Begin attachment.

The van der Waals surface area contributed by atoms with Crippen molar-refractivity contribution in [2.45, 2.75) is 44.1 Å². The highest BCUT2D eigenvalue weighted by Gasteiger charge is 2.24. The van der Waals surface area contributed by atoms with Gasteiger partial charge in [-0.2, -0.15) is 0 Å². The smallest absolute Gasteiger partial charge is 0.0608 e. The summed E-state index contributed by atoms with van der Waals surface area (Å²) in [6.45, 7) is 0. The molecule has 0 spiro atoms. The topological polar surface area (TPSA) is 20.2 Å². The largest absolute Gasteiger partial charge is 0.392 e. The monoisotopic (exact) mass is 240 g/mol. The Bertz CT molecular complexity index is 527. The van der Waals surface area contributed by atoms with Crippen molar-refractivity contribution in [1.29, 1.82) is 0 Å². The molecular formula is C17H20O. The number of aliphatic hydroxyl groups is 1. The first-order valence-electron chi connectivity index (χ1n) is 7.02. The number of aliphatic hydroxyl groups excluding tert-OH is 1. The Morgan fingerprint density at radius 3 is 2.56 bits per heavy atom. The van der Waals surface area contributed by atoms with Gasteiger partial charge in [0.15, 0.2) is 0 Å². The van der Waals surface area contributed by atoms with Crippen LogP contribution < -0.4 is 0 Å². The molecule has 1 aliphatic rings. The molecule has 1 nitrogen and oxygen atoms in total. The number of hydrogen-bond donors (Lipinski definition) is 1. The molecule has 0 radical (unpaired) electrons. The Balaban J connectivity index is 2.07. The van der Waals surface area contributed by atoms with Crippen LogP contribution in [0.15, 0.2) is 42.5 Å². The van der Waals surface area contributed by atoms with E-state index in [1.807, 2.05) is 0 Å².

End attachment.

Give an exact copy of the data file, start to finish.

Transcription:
The van der Waals surface area contributed by atoms with Crippen molar-refractivity contribution in [2.45, 2.75) is 44.1 Å². The highest BCUT2D eigenvalue weighted by Gasteiger charge is 2.24. The van der Waals surface area contributed by atoms with Gasteiger partial charge in [-0.2, -0.15) is 0 Å². The smallest absolute Gasteiger partial charge is 0.0608 e. The summed E-state index contributed by atoms with van der Waals surface area (Å²) in [6.45, 7) is 0. The molecule has 0 spiro atoms. The topological polar surface area (TPSA) is 20.2 Å². The largest absolute Gasteiger partial charge is 0.392 e. The monoisotopic (exact) mass is 240 g/mol. The Bertz CT molecular complexity index is 527. The van der Waals surface area contributed by atoms with Crippen molar-refractivity contribution in [1.29, 1.82) is 0 Å². The molecular formula is C17H20O. The number of aliphatic hydroxyl groups is 1. The first-order valence-electron chi connectivity index (χ1n) is 7.02. The number of aliphatic hydroxyl groups excluding tert-OH is 1. The Morgan fingerprint density at radius 3 is 2.56 bits per heavy atom. The van der Waals surface area contributed by atoms with Gasteiger partial charge in [0.15, 0.2) is 0 Å². The van der Waals surface area contributed by atoms with Crippen LogP contribution < -0.4 is 0 Å². The molecule has 1 aliphatic rings. The molecule has 1 nitrogen and oxygen atoms in total. The number of hydrogen-bond donors (Lipinski definition) is 1. The molecule has 0 radical (unpaired) electrons. The Balaban J connectivity index is 2.07. The van der Waals surface area contributed by atoms with Crippen LogP contribution in [0.15, 0.2) is 42.5 Å². The van der Waals surface area contributed by atoms with E-state index in [1.807, 2.05) is 0 Å².